At times we slip into a view that God is only concerned with human beings. The Bible tells of God’s much wider concern. In Genesis, we learn that all the universe is created by God and all is seen by God as good. God forms humans out of the creation – the dust of the earth and commissions them to be carers of the earth and it’s flourishing. After the flood, God made a covenant with humans and every living creature. In the New Testament Jesus teaches us to pray for the Kingdom to come on earth as in heaven and later Jesus is seen not just as the saviour of humans but the one in whom all creation holds together.

So, this makes the environment a faith issue.

It seems to me that we have neglected this agenda because we have slipped into a very human centred view of the world and a very narrow view of salvation and a Saviour. It is God’s will to restore all that is made and Jesus is the peacemaker, judge and the one in whom all is held together.

This same Jesus took food, the things of life, and blessed them and they were shared with much to spare – in the feeding of the 5,000. This is a story of the wonderful presence and promise of Christ to be with us, take the things of life and offers new ways of sharing that bring abundance. This was a risky moment or uncertain but miraculous outcome. We should not shun such acts in our present age.

I believe that a Christian response to the environment is first and foremost not born of despair, resignation or complacency but of responsibility and promise.

Now before I go back to the daily routines of life, I pause to think about Hertgaard’s take on our apathy. There are many reasons that prevent us from concern – we may simply not care, we may think it will see us out and so what, we may be ignorant of the facts or denying the information.

A Christian view gently and persistently moves us from this stupor to consider an uncertain and yet more hopeful way. Born of the gift and promise of God, to challenge thinking that ignores our environment and to search for what next.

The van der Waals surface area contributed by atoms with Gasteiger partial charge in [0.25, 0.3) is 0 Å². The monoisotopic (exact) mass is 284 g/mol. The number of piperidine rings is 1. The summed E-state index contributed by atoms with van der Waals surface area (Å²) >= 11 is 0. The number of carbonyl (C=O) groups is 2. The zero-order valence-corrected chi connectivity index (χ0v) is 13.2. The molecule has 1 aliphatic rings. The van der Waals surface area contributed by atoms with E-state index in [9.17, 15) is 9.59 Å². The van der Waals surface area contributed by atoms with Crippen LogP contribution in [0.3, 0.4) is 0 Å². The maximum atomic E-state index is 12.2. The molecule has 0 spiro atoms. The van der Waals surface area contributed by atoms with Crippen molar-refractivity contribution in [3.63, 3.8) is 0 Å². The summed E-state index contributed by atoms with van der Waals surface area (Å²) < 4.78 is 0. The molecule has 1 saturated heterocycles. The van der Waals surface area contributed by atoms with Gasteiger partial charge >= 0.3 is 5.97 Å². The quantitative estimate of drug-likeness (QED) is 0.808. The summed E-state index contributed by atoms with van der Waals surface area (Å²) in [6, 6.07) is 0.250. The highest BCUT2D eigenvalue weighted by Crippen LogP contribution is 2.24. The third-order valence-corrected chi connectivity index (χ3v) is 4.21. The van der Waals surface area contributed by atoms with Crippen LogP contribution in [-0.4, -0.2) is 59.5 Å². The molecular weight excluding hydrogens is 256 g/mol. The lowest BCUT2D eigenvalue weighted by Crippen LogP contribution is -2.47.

In some small way in 2017, with the help of informed and committed people among us we are aim to open the issues and suggest practical steps for action.

Graham Brownlee,

The 7 ages of being human and being a church

In Shakespeare’s play “As You Like It” one character Jaques makes a speech describes ‘the seven ages of man’.

These are:

Infancy – being a helpless baby, feeling and feeding, dependent.
Childhood – all about playing, talking, learning and becoming independent.
Teenage – finding identity, forming views, experiencing disconcerting change, testing boundaries, being impatient
Young adult – passionate, powerful, forming depth and direction in work, love and independent home. Finding possibility in fearless ways.
Middle-age – enjoying experience and status, having a defined place in the world. Having well-formed views, expecting to be listened to, enjoying maximum resources, but still holding significant commitments.
Old age – senior in years, with great memory but less energy and drive to achieve even though this is still desired. Having less influence and being more dependent.
Dotage and death – dependence becomes the main thing alongside letting go or the senses and experience of life.

These are brief descriptions of the stages of life that just give you a flavour, or are experiences and expectations through living.
You can find the full speech here.

It strikes me that in a family, or community, we will include people at all these seven stages of life. Extended families and neighbourhoods are at their best when every stage of life is appreciated, and cared for. Back in 2011, we had a teaching series on what is means to find and follow Jesus Christ at different stages of life.

If every stage of life is natural and to be embraced it seems foolish to favour one stage of life over and other and not misunderstand people at one stage so as not allowing them to be themselves.

In society, we may be obsessed with teenagers and young adults in some arts and the media. In politics, we may neglect that same group because they lack a vote. We may also be inclined to pretend that we are at a stage of life which we haven’t yet reached or have passed long ago. It is time for some to stop wearing those tight jeans! It goes without saying that we fear and so hide the final stage of dotage / death.

It seems to me that now is the time to let people be the ages they are and to nurture them at that age. I believe that it is time to appreciate and speak well of each age and not favour one stage of life over another.